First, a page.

Tested: 2020 Toyota Highlander Hybrid Is a Three-Row Prius
Fire up the Google machine, type in "mid-size crossovers," and prepare to scroll through roughly 1.3 million pages of results. Add "hybrid" into that same search and you'll see significantly fewer results. Drop in a few more filters—three rows of seats, a starting price of less than $40,000, and fuel-economy ratings that all exceed 33 mpg—and the lone match will be the new 2020 Toyota Highlander hybrid. And yes, for the purposes of this argument, we'll ignore the 2021 Toyota Sienna and the Chrysler Pacifica Hybrid, both of which might meet most of the criteria but fail to posture as symbols of a rugged outdoor lifestyle.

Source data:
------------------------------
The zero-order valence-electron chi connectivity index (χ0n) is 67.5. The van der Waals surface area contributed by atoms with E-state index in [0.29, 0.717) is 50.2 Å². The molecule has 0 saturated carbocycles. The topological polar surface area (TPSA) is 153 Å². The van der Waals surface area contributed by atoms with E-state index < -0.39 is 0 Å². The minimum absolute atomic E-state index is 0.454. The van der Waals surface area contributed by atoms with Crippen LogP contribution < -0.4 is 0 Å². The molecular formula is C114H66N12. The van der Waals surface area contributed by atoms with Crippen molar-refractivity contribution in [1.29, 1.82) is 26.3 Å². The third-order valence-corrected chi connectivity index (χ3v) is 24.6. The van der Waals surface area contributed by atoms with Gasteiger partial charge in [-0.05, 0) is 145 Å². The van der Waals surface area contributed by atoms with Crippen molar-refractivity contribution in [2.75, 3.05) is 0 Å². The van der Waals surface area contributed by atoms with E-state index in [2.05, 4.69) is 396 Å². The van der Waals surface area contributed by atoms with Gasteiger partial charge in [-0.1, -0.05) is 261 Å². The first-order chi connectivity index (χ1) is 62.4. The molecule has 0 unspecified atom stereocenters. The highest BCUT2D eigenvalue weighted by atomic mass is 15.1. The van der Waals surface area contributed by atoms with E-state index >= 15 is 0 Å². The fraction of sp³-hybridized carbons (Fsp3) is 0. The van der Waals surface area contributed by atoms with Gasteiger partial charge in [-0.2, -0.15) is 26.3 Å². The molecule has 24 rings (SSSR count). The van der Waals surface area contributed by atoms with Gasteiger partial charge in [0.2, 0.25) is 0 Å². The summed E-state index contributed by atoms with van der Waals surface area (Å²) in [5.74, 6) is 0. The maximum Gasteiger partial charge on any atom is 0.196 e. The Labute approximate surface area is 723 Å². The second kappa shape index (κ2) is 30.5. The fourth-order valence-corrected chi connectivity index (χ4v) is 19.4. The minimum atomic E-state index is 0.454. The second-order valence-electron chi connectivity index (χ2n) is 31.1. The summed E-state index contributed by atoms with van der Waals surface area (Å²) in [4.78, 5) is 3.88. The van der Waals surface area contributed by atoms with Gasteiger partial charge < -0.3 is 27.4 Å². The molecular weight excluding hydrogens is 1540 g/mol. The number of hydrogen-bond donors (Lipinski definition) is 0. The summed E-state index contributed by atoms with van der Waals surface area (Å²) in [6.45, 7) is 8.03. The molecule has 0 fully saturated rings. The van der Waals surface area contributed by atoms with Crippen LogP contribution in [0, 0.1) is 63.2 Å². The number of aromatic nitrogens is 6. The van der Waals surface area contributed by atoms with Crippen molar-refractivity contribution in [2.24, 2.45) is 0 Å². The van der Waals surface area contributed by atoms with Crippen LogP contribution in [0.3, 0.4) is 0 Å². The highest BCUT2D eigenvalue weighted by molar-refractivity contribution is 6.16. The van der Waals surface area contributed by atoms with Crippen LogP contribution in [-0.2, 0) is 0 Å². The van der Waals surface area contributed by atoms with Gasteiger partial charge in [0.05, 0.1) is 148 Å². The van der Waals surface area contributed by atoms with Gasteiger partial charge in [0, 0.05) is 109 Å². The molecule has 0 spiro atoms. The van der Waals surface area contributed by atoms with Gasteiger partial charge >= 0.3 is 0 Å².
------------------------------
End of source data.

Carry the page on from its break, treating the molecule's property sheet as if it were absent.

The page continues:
Less Powerful Engine, but More Efficient
Fresh off a full redesign, the fourth generation of Toyota's extremely popular three-row SUV boasts millennial-approved tech features, luxury-grade road manners, and bodywork that's more chiseled than the version it replaces. We've already pitted the regular Highlander against the Honda Pilot and had it face off with the Kia Telluride, but now we've driven its hybrid counterpart in isolation. This includes switching from a 3.5-liter V-6 to a 2.5-liter Atkinson-cycle inline-four and introducing front-wheel drive as standard with the hybridized powertrain. The Highlander hybrid also continues to offer an optional rear-mounted electric motor to provide all-wheel drive without actually running a prop shaft back from the front end.